Clinical Experiences & Careers
In addition to the rigor of classroom learning, you will be required to complete two clinical experiences before you graduate from the Clinical Mental Health Counseling program: the practicum and internship. The practicum is a one-semester, 180-hour on-site placement in which you develop basic counseling skills and integrate classroom knowledge into your counseling practice.
The internship is a two-semester, 600-hour placement in which you will grow professionally, expanding your clinical skills in both individual and group settings.
The practicum and internship are completed at a wide variety of agencies including private practice, outpatient treatment programs, intensive outpatient programs, residential treatment, inpatient hospital settings, crisis counseling, and community agencies. Some of these agencies have included
- The Women’s Center
- Community Residences
- Green Door
- Vanguard Services
- The Salvation Army
- The Kolmac Clinic
- Virginia Hospital Center
- Inova Kellar Center
- Barston Acres Children's Center
- Prince William Family Counseling
- Pheonix House
School Counseling Internship sites include:
- Fairfax County Public Schools
- Arlington County Public Schools
- Loudoun County Schools
- Prince William County Schools
- as well as some independent schools.
For more information on the internship experience contact Mr. Zachary Dunn.
The goal of Marymount’s Clinical Mental Health Counseling program is to prepare you for a job as a counselor in a community agency. Marymount graduates have gone on to roles such as
- Counselors in substance abuse centers, hospitals, rehabilitation programs, and clinics
- Crisis intervention counselors
- Family, group, and individual counselors
- Residential directors for shelters and homes for mentally handicapped children and adults
- Counselors working with emotionally disturbed/learning disabled youth
- Case managers
- Vocational trainers and counselors
- Employee assistance counselors
- Private practice counselors
Some MU students go on to doctoral work, and Marymount’s M.A. in Clinical Mental Health Counseling offers an excellent foundation and preparation for advanced study.
Becoming licensed or certified as a counselor is a goal of many of our graduates. There are several different credentials you can obtain.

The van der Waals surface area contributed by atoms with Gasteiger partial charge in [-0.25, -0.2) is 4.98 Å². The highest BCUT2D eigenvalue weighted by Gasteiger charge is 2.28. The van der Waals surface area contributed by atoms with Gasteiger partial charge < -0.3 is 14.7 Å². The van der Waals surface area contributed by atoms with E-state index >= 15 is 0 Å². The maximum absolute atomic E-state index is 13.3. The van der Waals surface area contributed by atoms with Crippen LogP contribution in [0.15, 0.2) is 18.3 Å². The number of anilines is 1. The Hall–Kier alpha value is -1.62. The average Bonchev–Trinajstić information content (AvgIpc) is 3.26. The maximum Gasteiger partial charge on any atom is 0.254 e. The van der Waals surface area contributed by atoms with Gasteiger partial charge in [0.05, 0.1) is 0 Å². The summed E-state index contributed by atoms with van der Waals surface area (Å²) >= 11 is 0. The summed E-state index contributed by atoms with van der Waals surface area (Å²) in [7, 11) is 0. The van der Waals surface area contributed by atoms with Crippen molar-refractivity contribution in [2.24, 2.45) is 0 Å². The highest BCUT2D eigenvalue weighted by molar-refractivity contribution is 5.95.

Many of our students take advantage of becoming a Nationally Certified Counselor (NCC). Because of the University’s CACREP-accredited status, Marymount is able to offer the NCE or National Counselor’s Examination twice a year to students towards the end of their program. The NCC does NOT mean you can practice independently in any state.
The Counselor Preparation Comprehensive Examination (CPCE) is administered to students in the first semester of their internship. This exam follows the format of the NCE very closely. Using it allows the faculty to gain an objective view of the knowledge level of students in the program and allows you to gauge your strengths and weaknesses as you prepare for the exam. You can learn more about the NCE and the NCC by visiting the NBCC Web site.
Most MU Clinical Mental Health Counseling students also want to obtain state licensure. Licensing requirements vary from state to state. To find out the requirements for any state, go to the NBCC Web site.
This degree meets the academic requirements of licensure in Virginia, Maryland, and DC. For students interested in working in the substance abuse field, the state of Virginia now offers licensure as a Substance Abuse Treatment Practitioner (LSATP). The Virginia Board of Professional Counselors makes a final determination on applications for licensure. For more information about licensure in the District of Columbia, go to the DC Department of Health site. For more information about licensure in Maryland, go to Maryland Department of Health and Mental Hygiene site.